CA139
Seal River Estuary


Country/territory: Canada

IBA Criteria met: A4i (2001)
For more information about IBA criteria please click here

Area: 36,000 ha

Protection status:

Bird Studies Canada/Nature Canada

Site description
The Seal River Estuary site is located at the mouth of the Seal River, where it empties into the west coast of Hudson Bay. To the southeast is the town of Churchill while the Manitoba-Nunavut border is just to the north. This estuary is mostly rocky with some coniferous forest, willows, tundra and, due to the 4-metre tides, mud and sand flats. The Seal River Estuary is along the migration route of Caribou, and Timber Wolves use the area for breeding. On peak days, the estuary can contain a few thousand Beluga Whales and many of them are present in summer for breeding, calving and staging for migration.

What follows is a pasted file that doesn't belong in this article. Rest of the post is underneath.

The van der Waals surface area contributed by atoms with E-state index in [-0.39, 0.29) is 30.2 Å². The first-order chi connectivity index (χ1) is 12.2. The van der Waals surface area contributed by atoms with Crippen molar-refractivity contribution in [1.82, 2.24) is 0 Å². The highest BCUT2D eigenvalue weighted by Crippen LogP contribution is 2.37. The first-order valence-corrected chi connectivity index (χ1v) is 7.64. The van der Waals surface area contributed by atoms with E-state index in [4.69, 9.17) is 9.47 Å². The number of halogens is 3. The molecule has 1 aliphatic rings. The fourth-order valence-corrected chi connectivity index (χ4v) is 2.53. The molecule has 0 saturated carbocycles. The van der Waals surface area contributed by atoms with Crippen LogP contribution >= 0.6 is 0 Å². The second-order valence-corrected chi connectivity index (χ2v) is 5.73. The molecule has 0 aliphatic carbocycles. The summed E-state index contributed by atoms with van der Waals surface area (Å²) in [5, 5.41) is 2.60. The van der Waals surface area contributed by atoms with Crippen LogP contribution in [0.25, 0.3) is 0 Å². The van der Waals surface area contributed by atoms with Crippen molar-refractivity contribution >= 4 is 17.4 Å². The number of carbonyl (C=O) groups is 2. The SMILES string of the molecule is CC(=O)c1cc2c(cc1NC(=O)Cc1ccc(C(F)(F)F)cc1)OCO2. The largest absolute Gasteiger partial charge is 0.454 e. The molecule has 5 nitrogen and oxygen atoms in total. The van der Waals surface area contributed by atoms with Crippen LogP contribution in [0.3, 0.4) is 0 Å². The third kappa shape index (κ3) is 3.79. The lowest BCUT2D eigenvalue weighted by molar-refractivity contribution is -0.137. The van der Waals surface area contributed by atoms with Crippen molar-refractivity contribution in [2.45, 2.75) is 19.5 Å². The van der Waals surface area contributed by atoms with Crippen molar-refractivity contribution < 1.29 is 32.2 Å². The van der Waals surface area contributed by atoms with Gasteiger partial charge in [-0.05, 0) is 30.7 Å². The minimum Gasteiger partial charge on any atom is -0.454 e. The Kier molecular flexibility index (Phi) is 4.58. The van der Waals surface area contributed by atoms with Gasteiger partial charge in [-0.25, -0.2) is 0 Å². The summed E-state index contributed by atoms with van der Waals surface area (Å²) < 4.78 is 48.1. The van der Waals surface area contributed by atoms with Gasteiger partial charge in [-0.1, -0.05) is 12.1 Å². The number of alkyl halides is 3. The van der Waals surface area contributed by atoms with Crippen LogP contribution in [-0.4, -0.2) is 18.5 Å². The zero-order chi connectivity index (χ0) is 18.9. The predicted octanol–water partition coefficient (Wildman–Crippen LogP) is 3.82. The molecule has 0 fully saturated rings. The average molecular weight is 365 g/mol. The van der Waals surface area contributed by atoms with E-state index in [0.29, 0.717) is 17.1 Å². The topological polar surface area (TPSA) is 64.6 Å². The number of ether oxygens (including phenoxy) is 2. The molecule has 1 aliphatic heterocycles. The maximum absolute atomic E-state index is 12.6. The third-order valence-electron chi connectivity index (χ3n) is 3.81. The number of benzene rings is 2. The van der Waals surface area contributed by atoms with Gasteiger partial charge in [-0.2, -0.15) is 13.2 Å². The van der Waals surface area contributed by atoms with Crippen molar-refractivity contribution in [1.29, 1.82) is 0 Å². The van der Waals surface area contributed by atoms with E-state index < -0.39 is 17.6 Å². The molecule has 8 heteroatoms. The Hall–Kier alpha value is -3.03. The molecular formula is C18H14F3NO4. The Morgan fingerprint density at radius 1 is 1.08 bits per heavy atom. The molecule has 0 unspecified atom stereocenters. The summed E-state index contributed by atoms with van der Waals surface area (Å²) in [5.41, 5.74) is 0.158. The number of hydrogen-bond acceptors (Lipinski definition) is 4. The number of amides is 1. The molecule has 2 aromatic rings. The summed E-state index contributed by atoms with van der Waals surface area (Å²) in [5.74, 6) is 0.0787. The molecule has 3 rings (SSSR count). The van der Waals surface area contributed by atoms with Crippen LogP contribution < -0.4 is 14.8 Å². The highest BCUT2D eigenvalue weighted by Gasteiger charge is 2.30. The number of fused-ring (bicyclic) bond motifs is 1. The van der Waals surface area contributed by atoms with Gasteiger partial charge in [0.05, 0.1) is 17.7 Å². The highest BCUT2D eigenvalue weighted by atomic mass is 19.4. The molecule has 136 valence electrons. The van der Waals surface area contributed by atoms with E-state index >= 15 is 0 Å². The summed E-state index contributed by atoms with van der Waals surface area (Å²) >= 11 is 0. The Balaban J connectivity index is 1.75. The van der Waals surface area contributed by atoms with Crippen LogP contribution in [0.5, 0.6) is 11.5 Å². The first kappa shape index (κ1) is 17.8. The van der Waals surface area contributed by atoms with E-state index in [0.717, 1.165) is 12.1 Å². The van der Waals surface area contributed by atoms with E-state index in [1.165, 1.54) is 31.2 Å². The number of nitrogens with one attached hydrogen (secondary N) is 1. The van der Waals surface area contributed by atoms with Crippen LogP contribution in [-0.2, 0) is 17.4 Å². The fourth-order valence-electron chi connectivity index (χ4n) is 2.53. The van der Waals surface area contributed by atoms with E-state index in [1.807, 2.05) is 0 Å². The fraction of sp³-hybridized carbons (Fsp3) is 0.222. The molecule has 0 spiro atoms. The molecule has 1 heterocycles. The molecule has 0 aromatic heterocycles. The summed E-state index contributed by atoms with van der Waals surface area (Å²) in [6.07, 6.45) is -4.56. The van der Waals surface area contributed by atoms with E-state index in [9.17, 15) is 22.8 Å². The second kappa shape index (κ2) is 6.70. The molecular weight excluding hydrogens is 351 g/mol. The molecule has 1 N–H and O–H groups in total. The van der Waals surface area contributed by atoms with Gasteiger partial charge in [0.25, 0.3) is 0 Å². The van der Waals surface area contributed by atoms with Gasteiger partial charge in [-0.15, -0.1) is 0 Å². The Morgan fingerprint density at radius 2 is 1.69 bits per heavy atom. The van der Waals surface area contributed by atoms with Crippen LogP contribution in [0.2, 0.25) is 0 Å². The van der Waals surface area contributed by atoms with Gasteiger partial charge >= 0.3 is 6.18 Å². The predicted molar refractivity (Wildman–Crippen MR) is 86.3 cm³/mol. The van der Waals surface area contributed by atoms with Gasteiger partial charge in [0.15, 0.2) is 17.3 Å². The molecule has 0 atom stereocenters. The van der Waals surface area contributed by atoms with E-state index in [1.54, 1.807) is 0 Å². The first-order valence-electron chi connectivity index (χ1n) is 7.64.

Key biodiversity
The Seal River Estuary is globally significant for migrating Black Scoters, with 2,000 or more (just over 1% of the North American population) being seen regularly in spring on peak days. White-winged and Surf Scoters are also seen in good numbers, with 1,000 and 250 or more on peaks days in spring, respectively.

Tundra Swans peak at over 250 per day in spring while two species of loons migrate past the site in spring: Pacific Loon (200 or more on peak days) and Red-throated Loon (80 or more on peak days).


Recommended citation
BirdLife International (2020) Important Bird Areas factsheet: Seal River Estuary. Downloaded from http://www.birdlife.org on 09/07/2020.